As a first step, we consulted the user guide to see if there was any information on how to indent the text. There was something! On page 13, was this snippet of XML (Figure 1) with the enumeration indicators highlighted. The next page had a suggestion for how that could be displayed (Figure 2).

Figure 1: 5 CFR 151.101 in XML format

Figure 2: Presentation suggested by the Government Print Office for 5 CFR 151.101

Obvious to us and as indicated by the user guide itself, there was no way to achieve this display given just the information from the markup. A good place to look for extra information was within the CFR itself.

We found what we were looking for in Title 1, Section 21.11, which is about how the CFR enumerators are organized, or more accurately, are supposed to be organized. Of particular interest was the hierarchy of paragraphs given by subsection 21.11(h):

(h) Paragraphs, which are designated as follows:
level 1(a), (b), (c), etc.
level 2(1), (2), (3), etc.
level 3(i), (ii), (iii), etc.
level 4(A), (B), (C), etc.
level 5(1), (2), (3), etc.
level 6(i), (ii), (iii), etc.

In our first iteration of indentation, we added attributes to each paragraph defining a depth of indentation corresponding to the 6 levels above. Section 151.101 of Title 5, the example in the user guide pages above, looked lovely. But, (you knew it would not be that simple, right?) this implementation worked fine for only about 60% of the random selection of sections we tested it on.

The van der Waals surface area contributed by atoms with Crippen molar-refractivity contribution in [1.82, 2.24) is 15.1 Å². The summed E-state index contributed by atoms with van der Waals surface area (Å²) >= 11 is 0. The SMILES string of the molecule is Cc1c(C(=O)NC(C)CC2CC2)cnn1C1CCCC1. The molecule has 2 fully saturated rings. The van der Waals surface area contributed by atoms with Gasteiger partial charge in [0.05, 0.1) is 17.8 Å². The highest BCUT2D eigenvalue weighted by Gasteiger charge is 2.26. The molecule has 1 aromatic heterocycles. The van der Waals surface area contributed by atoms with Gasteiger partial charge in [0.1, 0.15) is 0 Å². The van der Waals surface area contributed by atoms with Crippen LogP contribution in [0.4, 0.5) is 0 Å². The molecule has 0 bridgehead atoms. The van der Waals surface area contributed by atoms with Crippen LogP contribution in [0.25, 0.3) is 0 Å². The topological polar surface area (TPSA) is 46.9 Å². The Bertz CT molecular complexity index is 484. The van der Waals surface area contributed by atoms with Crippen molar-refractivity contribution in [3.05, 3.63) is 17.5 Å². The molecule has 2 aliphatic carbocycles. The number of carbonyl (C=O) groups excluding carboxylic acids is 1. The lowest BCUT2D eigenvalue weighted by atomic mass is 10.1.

Where the algorithm did not work, the main reason for failure was the presence of multiple enumerators within a single paragraph. In other words, each enumerator should have its own paragraph but not all paragraphs were marked as such.

Snippet 2: XML from 9 CFR 2.1
<p>(a)(1) Any person operating or intending to operate as a dealer, exhibitor, or operator of an auction sale, except persons who are exempted from the licensing requirements under paragraph (a)(3) of this section, must have a valid license. A person must be 18 years of age or older to obtain a license. A person seeking a license shall apply on a form which will be furnished by the AC Regional Director in the State in which that person operates or intends to operate. The applicant shall provide the information requested on the application form, including a valid mailing address through which the licensee or applicant can be reached at all times, and a valid premises address where animals, animal facilities, equipment, and records may be inspected for compliance. The applicant shall file the completed application form with the AC Regional Director. </p>